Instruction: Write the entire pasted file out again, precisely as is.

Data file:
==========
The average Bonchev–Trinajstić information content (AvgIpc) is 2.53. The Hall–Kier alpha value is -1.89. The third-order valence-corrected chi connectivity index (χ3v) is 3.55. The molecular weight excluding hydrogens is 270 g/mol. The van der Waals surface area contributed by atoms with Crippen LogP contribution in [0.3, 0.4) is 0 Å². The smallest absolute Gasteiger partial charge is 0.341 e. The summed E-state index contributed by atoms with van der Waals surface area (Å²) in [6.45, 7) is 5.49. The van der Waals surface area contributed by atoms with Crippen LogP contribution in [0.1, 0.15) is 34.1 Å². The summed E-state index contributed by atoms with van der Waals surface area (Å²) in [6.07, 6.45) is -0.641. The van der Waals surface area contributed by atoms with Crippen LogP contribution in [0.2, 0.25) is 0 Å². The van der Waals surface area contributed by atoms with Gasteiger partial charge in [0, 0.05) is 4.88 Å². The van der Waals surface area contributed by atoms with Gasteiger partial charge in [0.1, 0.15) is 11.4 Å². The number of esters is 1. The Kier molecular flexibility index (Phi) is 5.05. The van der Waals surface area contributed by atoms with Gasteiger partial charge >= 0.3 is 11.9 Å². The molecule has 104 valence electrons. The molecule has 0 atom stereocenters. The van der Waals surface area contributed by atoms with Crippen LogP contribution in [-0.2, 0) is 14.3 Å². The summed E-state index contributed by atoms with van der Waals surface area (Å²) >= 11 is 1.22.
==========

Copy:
The average Bonchev–Trinajstić information content (AvgIpc) is 2.53. The Hall–Kier alpha value is -1.89. The third-order valence-corrected chi connectivity index (χ3v) is 3.55. The molecular weight excluding hydrogens is 270 g/mol. The van der Waals surface area contributed by atoms with Crippen LogP contribution in [0.3, 0.4) is 0 Å². The smallest absolute Gasteiger partial charge is 0.341 e. The summed E-state index contributed by atoms with van der Waals surface area (Å²) in [6.45, 7) is 5.49. The van der Waals surface area contributed by atoms with Crippen LogP contribution in [0.1, 0.15) is 34.1 Å². The summed E-state index contributed by atoms with van der Waals surface area (Å²) in [6.07, 6.45) is -0.641. The van der Waals surface area contributed by atoms with Crippen LogP contribution in [0.2, 0.25) is 0 Å². The van der Waals surface area contributed by atoms with Gasteiger partial charge in [0, 0.05) is 4.88 Å². The van der Waals surface area contributed by atoms with Gasteiger partial charge in [0.1, 0.15) is 11.4 Å². The number of esters is 1. The Kier molecular flexibility index (Phi) is 5.05. The van der Waals surface area contributed by atoms with Gasteiger partial charge >= 0.3 is 11.9 Å². The molecule has 104 valence electrons. The molecule has 0 atom stereocenters. The van der Waals surface area contributed by atoms with Crippen LogP contribution in [-0.2, 0) is 14.3 Å². The summed E-state index contributed by atoms with van der Waals surface area (Å²) >= 11 is 1.22.